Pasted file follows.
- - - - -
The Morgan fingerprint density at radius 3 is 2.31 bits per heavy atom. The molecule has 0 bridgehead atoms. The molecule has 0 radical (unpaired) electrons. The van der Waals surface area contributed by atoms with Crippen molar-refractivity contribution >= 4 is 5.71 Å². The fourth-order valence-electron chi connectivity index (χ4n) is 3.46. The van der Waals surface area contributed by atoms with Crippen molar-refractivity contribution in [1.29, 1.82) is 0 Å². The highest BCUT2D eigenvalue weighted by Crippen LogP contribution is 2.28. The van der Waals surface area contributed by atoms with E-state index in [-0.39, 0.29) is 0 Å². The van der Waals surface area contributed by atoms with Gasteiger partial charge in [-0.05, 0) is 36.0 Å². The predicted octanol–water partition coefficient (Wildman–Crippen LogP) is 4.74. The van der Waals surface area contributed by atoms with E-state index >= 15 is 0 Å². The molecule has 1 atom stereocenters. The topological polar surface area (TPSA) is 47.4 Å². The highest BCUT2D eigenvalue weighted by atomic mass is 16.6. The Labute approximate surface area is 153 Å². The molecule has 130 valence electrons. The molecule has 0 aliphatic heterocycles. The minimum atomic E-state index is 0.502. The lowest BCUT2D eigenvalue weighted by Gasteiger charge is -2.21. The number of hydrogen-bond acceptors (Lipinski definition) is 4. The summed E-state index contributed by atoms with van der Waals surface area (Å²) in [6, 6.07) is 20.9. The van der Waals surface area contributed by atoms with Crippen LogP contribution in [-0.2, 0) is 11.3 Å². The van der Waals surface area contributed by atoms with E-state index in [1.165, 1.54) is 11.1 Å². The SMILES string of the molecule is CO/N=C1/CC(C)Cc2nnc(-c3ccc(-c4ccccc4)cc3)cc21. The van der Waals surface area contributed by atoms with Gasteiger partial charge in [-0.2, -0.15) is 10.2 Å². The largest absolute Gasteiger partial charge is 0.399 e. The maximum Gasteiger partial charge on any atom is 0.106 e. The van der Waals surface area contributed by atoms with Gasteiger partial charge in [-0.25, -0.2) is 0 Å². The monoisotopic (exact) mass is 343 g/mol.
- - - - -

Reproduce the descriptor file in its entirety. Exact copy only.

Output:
The Morgan fingerprint density at radius 3 is 2.31 bits per heavy atom. The molecule has 0 bridgehead atoms. The molecule has 0 radical (unpaired) electrons. The van der Waals surface area contributed by atoms with Crippen molar-refractivity contribution >= 4 is 5.71 Å². The fourth-order valence-electron chi connectivity index (χ4n) is 3.46. The van der Waals surface area contributed by atoms with Crippen molar-refractivity contribution in [1.29, 1.82) is 0 Å². The highest BCUT2D eigenvalue weighted by Crippen LogP contribution is 2.28. The van der Waals surface area contributed by atoms with E-state index in [-0.39, 0.29) is 0 Å². The van der Waals surface area contributed by atoms with Gasteiger partial charge in [-0.05, 0) is 36.0 Å². The predicted octanol–water partition coefficient (Wildman–Crippen LogP) is 4.74. The van der Waals surface area contributed by atoms with E-state index >= 15 is 0 Å². The molecule has 1 atom stereocenters. The topological polar surface area (TPSA) is 47.4 Å². The highest BCUT2D eigenvalue weighted by atomic mass is 16.6. The Labute approximate surface area is 153 Å². The molecule has 130 valence electrons. The molecule has 0 aliphatic heterocycles. The minimum atomic E-state index is 0.502. The lowest BCUT2D eigenvalue weighted by Gasteiger charge is -2.21. The number of hydrogen-bond acceptors (Lipinski definition) is 4. The summed E-state index contributed by atoms with van der Waals surface area (Å²) in [6, 6.07) is 20.9. The van der Waals surface area contributed by atoms with Crippen LogP contribution in [-0.2, 0) is 11.3 Å². The van der Waals surface area contributed by atoms with E-state index in [1.165, 1.54) is 11.1 Å². The SMILES string of the molecule is CO/N=C1/CC(C)Cc2nnc(-c3ccc(-c4ccccc4)cc3)cc21. The van der Waals surface area contributed by atoms with Gasteiger partial charge in [-0.2, -0.15) is 10.2 Å². The largest absolute Gasteiger partial charge is 0.399 e. The maximum Gasteiger partial charge on any atom is 0.106 e. The van der Waals surface area contributed by atoms with Gasteiger partial charge in [-0.25, -0.2) is 0 Å². The monoisotopic (exact) mass is 343 g/mol.